Highly recommended for teens ages 14 and older, as well as for Adults.

“March: Book three” by John Lewis, Andrew Aydin and Nate Powell

Rated 5 stars ***** 2016. Top Shelf Productions. March #3. 246 p.

March book 3Death, White mob mentalities, racism, police brutality, and violence fill the pages of “March: Book three” as John Lewis and thousands of  volunteers nonviolently protested for the right to register to vote in the White strongholds of Mississippi and Alabama. Hundreds were arrested, beaten and intimidated. Some were even murdered by policemen, and other White supremacists.

Day after day, month after month, year after year nonviolent protests continued as their basic American right to vote was continually denied in these states. Lewis’ accounts of that time, along with detailed black and white illustrations, will bring even the most stoic of readers to tears. The evils perpetrated on the marchers by Jim Clark, Sheriff of Selma, as well as the struggles they faced that led to the signing of the 1965 Voting Rights Act are closely laid out in this amazing book.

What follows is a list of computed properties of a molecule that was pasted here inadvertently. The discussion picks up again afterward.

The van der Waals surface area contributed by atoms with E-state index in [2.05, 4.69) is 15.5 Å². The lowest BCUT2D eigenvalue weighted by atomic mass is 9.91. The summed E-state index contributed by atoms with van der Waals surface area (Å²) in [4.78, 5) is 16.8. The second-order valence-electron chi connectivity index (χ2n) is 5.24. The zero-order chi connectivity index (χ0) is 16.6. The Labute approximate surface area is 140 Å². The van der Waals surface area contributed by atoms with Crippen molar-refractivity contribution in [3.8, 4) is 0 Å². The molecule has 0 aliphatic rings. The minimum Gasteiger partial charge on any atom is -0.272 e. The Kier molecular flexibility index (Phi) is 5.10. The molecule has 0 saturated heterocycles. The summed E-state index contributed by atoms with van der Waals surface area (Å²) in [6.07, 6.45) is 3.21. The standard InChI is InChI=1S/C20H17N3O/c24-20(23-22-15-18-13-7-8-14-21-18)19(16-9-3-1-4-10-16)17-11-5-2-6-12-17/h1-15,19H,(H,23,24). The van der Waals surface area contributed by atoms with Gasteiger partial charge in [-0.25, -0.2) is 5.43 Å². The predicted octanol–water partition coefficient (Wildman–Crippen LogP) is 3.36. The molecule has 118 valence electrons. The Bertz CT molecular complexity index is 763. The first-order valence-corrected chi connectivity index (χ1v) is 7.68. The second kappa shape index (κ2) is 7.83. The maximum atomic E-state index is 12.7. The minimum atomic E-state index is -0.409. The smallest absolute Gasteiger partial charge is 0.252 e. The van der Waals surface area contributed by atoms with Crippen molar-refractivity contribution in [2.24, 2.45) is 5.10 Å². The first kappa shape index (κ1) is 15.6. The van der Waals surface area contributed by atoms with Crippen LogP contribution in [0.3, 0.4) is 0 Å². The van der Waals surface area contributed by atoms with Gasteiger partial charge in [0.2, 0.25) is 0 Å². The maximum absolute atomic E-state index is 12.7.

During the present and past narratives Lewis employs, he’s with Obama at his 2009 inauguration. He presents the President with a commemorative card to sign, and Obama wrote “Because of you, John.” That phrase struck a deep cord in me. Barack’s rise was because of John, and others like him, who endured years of beatings and imprisonments to get out the Black vote. They showed that going out to vote is important. I have to add that if you’re reading this, and are old enough to vote and haven’t, please vote. Our country needs your vote.

The second moment that moved me to tears took place that 2009 evening when Lewis received a call from Ted Kennedy. Ted’s words of reminiscence, along with the names of those who were part of the battle but had been murdered for the cause, also made me emotional.

As a reminder to the reader, everything John Lewis writes about his time fighting for Civil Rights is educational. Maya Angelou once said (and I paraphrase): “We need to remember where we’ve been to know where we’re going.” The March series tells our history, no matter the color of your skin. It’s AMERICA’S history, and we’re all part of it.